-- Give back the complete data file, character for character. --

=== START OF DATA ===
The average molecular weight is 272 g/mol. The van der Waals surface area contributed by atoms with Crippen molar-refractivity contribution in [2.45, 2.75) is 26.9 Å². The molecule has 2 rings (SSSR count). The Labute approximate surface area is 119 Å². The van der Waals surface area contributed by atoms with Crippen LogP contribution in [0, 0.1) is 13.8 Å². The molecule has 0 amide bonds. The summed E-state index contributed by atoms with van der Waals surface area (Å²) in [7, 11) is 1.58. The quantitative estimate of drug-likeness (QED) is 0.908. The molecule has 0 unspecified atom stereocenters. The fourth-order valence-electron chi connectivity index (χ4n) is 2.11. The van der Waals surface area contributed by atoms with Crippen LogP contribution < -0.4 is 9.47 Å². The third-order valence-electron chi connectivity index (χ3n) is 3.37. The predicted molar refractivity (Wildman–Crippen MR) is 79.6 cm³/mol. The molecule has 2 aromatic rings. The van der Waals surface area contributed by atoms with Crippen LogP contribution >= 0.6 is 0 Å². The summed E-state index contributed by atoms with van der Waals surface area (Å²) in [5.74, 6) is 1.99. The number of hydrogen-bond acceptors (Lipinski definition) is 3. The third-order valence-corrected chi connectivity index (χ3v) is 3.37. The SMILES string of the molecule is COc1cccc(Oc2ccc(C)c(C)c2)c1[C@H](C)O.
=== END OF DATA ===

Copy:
The average molecular weight is 272 g/mol. The van der Waals surface area contributed by atoms with Crippen molar-refractivity contribution in [2.45, 2.75) is 26.9 Å². The molecule has 2 rings (SSSR count). The Labute approximate surface area is 119 Å². The van der Waals surface area contributed by atoms with Crippen LogP contribution in [0, 0.1) is 13.8 Å². The molecule has 0 amide bonds. The summed E-state index contributed by atoms with van der Waals surface area (Å²) in [7, 11) is 1.58. The quantitative estimate of drug-likeness (QED) is 0.908. The molecule has 0 unspecified atom stereocenters. The fourth-order valence-electron chi connectivity index (χ4n) is 2.11. The van der Waals surface area contributed by atoms with Crippen LogP contribution < -0.4 is 9.47 Å². The third-order valence-electron chi connectivity index (χ3n) is 3.37. The predicted molar refractivity (Wildman–Crippen MR) is 79.6 cm³/mol. The molecule has 2 aromatic rings. The van der Waals surface area contributed by atoms with Crippen LogP contribution >= 0.6 is 0 Å². The summed E-state index contributed by atoms with van der Waals surface area (Å²) in [5.74, 6) is 1.99. The number of hydrogen-bond acceptors (Lipinski definition) is 3. The third-order valence-corrected chi connectivity index (χ3v) is 3.37. The SMILES string of the molecule is COc1cccc(Oc2ccc(C)c(C)c2)c1[C@H](C)O.